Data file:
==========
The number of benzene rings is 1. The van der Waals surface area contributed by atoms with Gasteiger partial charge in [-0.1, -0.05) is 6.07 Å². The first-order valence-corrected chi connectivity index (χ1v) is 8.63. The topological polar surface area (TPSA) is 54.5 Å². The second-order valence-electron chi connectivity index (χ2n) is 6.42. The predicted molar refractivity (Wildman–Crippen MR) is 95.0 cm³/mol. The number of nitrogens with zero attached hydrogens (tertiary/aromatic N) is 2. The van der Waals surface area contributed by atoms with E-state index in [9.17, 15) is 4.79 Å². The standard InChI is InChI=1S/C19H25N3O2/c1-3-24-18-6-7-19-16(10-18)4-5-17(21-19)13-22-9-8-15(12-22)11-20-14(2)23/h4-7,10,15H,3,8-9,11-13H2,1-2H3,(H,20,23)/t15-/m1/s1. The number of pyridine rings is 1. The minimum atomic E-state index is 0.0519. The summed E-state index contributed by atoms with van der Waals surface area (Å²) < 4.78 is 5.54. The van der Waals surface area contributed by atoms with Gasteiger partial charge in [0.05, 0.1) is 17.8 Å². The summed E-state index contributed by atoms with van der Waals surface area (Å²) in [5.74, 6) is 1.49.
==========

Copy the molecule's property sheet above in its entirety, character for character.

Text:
The number of benzene rings is 1. The van der Waals surface area contributed by atoms with Gasteiger partial charge in [-0.1, -0.05) is 6.07 Å². The first-order valence-corrected chi connectivity index (χ1v) is 8.63. The topological polar surface area (TPSA) is 54.5 Å². The second-order valence-electron chi connectivity index (χ2n) is 6.42. The predicted molar refractivity (Wildman–Crippen MR) is 95.0 cm³/mol. The number of nitrogens with zero attached hydrogens (tertiary/aromatic N) is 2. The van der Waals surface area contributed by atoms with E-state index in [9.17, 15) is 4.79 Å². The standard InChI is InChI=1S/C19H25N3O2/c1-3-24-18-6-7-19-16(10-18)4-5-17(21-19)13-22-9-8-15(12-22)11-20-14(2)23/h4-7,10,15H,3,8-9,11-13H2,1-2H3,(H,20,23)/t15-/m1/s1. The number of pyridine rings is 1. The minimum atomic E-state index is 0.0519. The summed E-state index contributed by atoms with van der Waals surface area (Å²) < 4.78 is 5.54. The van der Waals surface area contributed by atoms with Gasteiger partial charge in [0.05, 0.1) is 17.8 Å². The summed E-state index contributed by atoms with van der Waals surface area (Å²) in [5.74, 6) is 1.49.